With a development agreement secured with Broomfield, CO, Denver-based Extraction Oil & Gas Inc. stands ready to exploit its holdings across the Denver-Julesburg (DJ) Basin, executives said this week.

Extraction, which began trading publicly last year, has seen a surge in output from the Colorado operations this year and had predicted enhanced drilling techniques would help deliver double-digit growth. Net sales volumes in 3Q2017 totaled 62,884 boe/d, including 34,607 b/d of oil.

During a conference call to discuss quarterly results, CEO Mark Erickson predicted even stronger results production-wise are expected in 2018, as much as 75% oil and gas equivalent production growth.

Erickson pointed to milestones reached at the end of last month, including an operating agreement with Broomfield officials that culminated a year-long process to begin exploration and production (E&P) activity in the area. In addition, the company received approval from the Colorado Oil and Gas Conservation Commission for 10 spacing units in Adams County.

Extraction’s first test wells in Broomfield should be spud by early 2018, with development drilling underway by the end of next year, as the agreement unlocks 12,000 gross acres. Extraction has a total of more than 300,000 gross acres in the DJ.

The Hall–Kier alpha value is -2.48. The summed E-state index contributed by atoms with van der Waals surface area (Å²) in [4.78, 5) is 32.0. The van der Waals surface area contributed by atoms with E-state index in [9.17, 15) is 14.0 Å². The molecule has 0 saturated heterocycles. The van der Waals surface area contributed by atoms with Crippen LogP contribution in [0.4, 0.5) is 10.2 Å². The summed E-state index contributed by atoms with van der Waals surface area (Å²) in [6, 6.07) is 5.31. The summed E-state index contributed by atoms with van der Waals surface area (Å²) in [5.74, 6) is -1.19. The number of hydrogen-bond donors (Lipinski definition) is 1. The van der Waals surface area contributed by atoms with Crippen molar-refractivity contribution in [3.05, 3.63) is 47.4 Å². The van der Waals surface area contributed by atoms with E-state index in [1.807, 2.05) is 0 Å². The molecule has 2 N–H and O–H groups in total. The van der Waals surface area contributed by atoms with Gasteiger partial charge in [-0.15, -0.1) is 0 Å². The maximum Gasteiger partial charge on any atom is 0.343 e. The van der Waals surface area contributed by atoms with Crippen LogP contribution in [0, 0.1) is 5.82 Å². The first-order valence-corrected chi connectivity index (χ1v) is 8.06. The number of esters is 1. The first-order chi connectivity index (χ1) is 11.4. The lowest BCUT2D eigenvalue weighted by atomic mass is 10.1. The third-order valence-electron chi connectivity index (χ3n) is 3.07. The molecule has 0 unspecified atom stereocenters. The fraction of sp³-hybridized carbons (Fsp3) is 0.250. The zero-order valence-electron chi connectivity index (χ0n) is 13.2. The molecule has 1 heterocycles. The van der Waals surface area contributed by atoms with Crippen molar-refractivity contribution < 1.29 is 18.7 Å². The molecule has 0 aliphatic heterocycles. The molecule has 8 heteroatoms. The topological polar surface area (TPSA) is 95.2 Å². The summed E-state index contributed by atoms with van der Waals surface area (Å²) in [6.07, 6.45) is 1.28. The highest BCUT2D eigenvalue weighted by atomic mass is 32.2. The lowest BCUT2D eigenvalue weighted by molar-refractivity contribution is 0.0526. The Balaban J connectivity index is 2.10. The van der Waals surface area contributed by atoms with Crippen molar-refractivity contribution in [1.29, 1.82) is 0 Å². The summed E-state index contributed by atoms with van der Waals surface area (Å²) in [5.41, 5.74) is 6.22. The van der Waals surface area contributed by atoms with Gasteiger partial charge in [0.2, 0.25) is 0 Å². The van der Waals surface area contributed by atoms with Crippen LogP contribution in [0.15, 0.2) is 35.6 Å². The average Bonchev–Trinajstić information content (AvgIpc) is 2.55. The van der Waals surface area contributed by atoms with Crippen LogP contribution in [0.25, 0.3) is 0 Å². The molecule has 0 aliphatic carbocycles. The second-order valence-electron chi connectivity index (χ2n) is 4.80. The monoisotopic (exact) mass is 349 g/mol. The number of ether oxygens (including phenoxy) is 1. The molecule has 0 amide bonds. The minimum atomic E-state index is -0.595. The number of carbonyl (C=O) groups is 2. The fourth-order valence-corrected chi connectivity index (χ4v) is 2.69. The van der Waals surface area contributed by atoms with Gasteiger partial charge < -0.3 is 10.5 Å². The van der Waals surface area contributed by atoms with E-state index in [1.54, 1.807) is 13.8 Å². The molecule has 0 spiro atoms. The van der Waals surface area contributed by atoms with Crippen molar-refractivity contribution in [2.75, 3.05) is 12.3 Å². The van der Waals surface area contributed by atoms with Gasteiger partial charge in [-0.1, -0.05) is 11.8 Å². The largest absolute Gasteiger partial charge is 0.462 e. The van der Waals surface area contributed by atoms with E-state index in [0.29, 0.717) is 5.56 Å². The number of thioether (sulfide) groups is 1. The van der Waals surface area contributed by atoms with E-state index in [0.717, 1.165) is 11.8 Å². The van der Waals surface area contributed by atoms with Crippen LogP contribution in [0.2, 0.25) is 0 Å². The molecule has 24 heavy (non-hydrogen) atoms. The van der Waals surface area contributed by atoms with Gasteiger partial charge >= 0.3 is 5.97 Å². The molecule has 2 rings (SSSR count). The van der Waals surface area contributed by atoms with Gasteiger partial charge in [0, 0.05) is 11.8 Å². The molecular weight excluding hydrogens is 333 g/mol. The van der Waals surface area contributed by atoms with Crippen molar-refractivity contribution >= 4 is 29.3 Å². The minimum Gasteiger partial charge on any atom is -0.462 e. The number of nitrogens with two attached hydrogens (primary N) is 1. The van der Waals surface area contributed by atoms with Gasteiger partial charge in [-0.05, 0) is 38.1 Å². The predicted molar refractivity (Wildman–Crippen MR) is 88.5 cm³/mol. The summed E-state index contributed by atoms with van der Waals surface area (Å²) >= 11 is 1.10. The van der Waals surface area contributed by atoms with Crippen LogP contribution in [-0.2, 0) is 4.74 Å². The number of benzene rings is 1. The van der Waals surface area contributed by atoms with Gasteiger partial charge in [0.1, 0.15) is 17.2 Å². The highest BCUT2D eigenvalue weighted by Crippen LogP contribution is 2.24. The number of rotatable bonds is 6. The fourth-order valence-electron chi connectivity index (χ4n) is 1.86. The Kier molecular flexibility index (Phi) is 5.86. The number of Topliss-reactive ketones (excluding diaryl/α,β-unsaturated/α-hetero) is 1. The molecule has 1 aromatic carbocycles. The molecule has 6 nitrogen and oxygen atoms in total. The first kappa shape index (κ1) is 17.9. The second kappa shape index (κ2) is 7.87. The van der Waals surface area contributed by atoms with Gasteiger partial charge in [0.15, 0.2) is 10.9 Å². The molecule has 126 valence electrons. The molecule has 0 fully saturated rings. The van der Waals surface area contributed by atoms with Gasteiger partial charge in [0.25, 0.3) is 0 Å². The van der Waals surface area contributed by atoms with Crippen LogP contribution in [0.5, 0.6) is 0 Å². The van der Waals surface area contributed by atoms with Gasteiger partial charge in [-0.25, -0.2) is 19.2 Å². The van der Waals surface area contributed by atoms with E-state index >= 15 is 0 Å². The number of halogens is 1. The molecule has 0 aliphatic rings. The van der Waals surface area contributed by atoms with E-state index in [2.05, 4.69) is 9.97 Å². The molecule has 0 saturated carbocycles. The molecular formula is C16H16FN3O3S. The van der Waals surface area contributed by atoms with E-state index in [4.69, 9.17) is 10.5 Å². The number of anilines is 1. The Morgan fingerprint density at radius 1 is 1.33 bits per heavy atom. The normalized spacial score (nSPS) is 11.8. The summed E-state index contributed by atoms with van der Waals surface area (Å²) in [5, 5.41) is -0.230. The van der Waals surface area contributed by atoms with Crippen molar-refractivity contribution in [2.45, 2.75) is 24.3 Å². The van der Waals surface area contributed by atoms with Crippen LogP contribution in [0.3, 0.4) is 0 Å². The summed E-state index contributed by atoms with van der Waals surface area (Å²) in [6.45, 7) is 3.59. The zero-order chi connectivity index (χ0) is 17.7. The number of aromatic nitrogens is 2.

As part of the agreement with Broomfield, Extraction committed to using advanced technology and operational best practices. The company is looking at “years of development” in its Hawkeye area, which includes leases in the Niobrara formation and Codell Sandstone area, Erickson said.

Hawkeye is “highly delineated,” with production results from 30 wells that are “on par with the best wells in the DJ Basin.” The company envisions up to 1,000 horizontal well laterals in the area at an all-in cost of $7,500/acre.*

“We expect this project to generate solid well economics and strong full-cycle returns,” Erickson said.

Extraction now has more than 200 permits in hand or in processing, and it is in negotiations with midstream firms for oil and gas gathering infrastructure. Erickson is expecting “attractive rates” from providers, similar to what it has with providers in other parts of the DJ.

Extraction currently has about 160,000 acres in the core of the basin, and another 155,000 acres in the northern extension of the DJ.

Net losses totaled of $29.8 million (minus 20 cents/share) in 3Q2017, compared with a year-ago net loss of $37.3 million.

*Correction: In the original article, it was incorrectly reported that the company”envisions up to 1,000 horizontal well laterals in the Hackeye play areaat an all-in cost of $75/acre.” The correct cost is $7,500/acre. NGI’sShale Daily regrets the error.